Killed in action

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“Fallen soldier in a snowy landscape”, oil painting by the former master student under academy Professor Hans Adolf Bühler and later a master artist himself, Carolus Vocke (1899–1979) from 1942.

Killed in action (abbreviated KIA, symbolically represented as ) is the term for the death of a soldier or combatant at the hands of enemy or hostile forces during battle or combat operations. Both KIA and those who died due to battle wounds are classified as "fallen". Police and other executive authorities mourn those killed in the line of duty as "fallen comrades".


Espalier of honor in the field camp of Kundus (Afghanistan) as German paratroopers of the Bundeswehr honor their fallen comrades of a reinforcement patrol in October 2008.[1]
Graves of the fallen are seen with Omaha Beach in the background at the Normandy American Cemetery and Memorial, on 27 September 2013, at Colleville-sur-Mer, France.

The honorary title "fallen" must be fundamentally distinguished from the general term “war dead”, which is used, for example, for non-combatants or civilians who have also become victims of bombing, expulsion, torture or imprisonment.


Prisoners of war who escape from captivity during a war and are captured by the enemy, for example, and are shot, are considered to have fallen according to the international laws of war.


Deceased soldiers are also considered fallen if they die directly or indirectly from their serious wounds, for example in a military hospital, genealogically marked with – †⚔ or ᛣ⚔. However, this is a matter of debate in military history, as some want to interpret the term "fallen" exclusively in the narrower sense of “in battle”.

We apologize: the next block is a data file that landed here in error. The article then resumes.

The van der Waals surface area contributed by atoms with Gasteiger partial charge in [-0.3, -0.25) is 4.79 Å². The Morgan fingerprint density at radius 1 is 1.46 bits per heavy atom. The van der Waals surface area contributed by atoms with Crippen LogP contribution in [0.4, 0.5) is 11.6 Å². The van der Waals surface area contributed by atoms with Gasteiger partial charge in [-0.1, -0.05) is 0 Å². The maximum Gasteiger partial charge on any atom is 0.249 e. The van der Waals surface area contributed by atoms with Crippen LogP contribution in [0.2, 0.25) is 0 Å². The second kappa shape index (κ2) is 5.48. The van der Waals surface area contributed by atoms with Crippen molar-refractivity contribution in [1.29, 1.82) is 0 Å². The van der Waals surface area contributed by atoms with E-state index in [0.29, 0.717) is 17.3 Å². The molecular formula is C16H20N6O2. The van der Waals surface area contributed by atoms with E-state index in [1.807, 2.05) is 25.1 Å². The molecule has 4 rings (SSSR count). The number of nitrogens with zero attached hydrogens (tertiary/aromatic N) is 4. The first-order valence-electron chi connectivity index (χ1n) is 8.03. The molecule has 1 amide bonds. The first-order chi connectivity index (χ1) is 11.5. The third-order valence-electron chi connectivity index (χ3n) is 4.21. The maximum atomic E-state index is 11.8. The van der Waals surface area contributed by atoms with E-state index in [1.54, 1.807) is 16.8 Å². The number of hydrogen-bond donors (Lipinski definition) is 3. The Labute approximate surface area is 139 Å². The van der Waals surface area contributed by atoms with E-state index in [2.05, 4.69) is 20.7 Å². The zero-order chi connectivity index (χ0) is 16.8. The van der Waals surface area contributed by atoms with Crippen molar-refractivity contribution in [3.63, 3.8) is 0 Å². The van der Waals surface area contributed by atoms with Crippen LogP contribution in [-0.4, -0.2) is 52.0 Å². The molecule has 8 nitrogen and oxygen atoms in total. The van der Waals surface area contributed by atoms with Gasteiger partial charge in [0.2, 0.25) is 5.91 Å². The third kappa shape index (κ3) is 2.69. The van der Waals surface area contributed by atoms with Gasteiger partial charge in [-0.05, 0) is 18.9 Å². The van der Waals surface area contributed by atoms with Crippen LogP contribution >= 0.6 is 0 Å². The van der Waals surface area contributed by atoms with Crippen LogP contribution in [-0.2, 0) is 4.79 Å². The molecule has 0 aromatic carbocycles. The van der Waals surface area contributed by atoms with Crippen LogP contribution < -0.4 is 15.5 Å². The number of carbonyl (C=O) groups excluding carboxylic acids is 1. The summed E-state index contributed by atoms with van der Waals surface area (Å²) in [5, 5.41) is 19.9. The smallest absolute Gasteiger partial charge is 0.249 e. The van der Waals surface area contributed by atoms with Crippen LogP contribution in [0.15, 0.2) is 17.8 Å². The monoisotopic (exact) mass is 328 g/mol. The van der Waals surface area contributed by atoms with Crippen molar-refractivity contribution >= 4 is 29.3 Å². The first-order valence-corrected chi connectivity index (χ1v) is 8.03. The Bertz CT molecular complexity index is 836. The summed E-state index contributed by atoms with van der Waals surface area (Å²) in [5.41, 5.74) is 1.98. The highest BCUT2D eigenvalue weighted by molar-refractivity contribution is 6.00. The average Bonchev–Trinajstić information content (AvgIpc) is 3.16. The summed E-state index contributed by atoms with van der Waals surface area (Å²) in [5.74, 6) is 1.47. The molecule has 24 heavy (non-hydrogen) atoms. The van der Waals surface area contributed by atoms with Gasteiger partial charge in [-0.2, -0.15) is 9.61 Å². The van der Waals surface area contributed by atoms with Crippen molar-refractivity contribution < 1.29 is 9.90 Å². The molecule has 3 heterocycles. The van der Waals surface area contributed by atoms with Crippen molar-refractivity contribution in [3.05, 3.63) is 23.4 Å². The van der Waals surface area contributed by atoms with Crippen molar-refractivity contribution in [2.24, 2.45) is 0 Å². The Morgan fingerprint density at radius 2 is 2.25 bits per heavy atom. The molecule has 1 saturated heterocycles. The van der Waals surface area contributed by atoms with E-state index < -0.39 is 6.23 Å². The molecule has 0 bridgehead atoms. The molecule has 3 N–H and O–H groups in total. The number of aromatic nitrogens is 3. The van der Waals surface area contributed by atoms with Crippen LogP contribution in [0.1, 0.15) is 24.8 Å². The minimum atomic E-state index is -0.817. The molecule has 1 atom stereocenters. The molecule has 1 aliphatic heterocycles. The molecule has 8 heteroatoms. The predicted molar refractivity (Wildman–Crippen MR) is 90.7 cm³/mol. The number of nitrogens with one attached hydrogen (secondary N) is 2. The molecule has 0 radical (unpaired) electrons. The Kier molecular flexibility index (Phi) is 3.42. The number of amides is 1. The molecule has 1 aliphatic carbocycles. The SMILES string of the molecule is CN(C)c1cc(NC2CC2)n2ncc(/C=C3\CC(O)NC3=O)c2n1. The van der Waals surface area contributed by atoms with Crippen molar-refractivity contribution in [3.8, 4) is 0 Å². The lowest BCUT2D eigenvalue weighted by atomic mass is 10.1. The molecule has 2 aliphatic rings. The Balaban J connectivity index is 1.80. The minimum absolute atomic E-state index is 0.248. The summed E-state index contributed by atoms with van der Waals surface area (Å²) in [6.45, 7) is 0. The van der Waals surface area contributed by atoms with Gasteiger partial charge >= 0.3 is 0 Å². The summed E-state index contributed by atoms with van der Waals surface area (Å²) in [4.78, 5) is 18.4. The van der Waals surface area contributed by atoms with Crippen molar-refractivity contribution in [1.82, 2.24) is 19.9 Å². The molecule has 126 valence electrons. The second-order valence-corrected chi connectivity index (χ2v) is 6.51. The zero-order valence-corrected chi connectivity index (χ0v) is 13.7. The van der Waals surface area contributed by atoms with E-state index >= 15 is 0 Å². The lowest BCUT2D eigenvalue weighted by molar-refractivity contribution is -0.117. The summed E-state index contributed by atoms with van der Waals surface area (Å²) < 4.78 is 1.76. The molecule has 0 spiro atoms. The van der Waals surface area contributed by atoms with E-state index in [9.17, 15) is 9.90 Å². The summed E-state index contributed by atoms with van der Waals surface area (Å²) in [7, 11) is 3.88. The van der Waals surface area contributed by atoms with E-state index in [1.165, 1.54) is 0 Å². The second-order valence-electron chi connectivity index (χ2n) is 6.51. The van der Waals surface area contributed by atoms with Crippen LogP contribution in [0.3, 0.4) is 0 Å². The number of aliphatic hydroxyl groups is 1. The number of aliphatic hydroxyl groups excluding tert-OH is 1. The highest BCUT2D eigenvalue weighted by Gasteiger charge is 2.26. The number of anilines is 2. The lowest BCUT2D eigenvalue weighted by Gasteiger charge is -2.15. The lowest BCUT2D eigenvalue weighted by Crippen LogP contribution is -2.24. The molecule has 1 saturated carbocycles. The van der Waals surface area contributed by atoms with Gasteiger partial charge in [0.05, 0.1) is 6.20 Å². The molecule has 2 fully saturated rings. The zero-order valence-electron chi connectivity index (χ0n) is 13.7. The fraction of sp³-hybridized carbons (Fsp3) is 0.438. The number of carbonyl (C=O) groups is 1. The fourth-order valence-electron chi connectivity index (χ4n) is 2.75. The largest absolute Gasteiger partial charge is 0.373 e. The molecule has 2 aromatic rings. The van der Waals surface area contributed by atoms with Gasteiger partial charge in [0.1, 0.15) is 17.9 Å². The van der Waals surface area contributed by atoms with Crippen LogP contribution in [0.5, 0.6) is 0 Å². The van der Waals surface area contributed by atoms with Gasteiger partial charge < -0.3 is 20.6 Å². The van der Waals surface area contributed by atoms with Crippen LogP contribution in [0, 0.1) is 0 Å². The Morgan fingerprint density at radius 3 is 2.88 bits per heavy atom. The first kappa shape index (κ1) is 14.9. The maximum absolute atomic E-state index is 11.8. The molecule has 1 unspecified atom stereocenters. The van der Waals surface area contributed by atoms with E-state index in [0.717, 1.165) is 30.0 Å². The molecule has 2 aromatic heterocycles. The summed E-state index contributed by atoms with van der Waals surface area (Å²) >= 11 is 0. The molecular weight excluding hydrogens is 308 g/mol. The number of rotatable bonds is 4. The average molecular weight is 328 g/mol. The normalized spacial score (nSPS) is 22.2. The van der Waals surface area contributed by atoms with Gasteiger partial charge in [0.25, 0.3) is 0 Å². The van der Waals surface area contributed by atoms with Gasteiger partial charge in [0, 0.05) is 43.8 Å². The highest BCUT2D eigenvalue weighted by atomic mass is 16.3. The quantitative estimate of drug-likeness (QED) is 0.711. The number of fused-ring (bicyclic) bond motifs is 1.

NATO has deviated from this long-lasting tradition since the end of the 20th century; it defines "killed in action" or a "battle casualty" as a combatant who is killed outright or who dies as a result of wounds or other injuries before reaching a medical treatment facility or help from fellow comrades.


In genealogies and encyclopedias, those who were killed in action are symbolized by two diagonally crossed swords – – before the date of death, and those who died of wounds are also symbolized before the date of death by two diagonally crossed swords, but also with a small cross between the handles or a cross or death rune to the left of the upwards pointing swords. Battles are shown on maps. Battlefields (German: Wahlstatt) are also predominantly marked with – . Persons missing in action (MIA) are marked with – (⚔).


The casualty figures from battles and wars always list the dead, missing, wounded and, if necessary, prisoners. Missing people are usually among the fallen ("presumed killed in action" or PKIA), but they cannot be found or recovered because the body is, for example, behind enemy lines or was buried without marking. However, there are not uncommon cases, especially during the Second World War, where missing soldiers who were believed to be dead were picked up by the enemy and put into a POW camp. However, this was no guarantee of safety and survival, as the missing often died in captivity (through illness, starvation, torture or murder).

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  1. About five kilometers south of the German field camp, a suicide attack on a German reinforcement patrol was carried out on 20 October 2008. Two German army paratroopers were killed in the attack. Five Afghan children and the assassin are also killed. Source: Die Bundeswehr in Afghanistan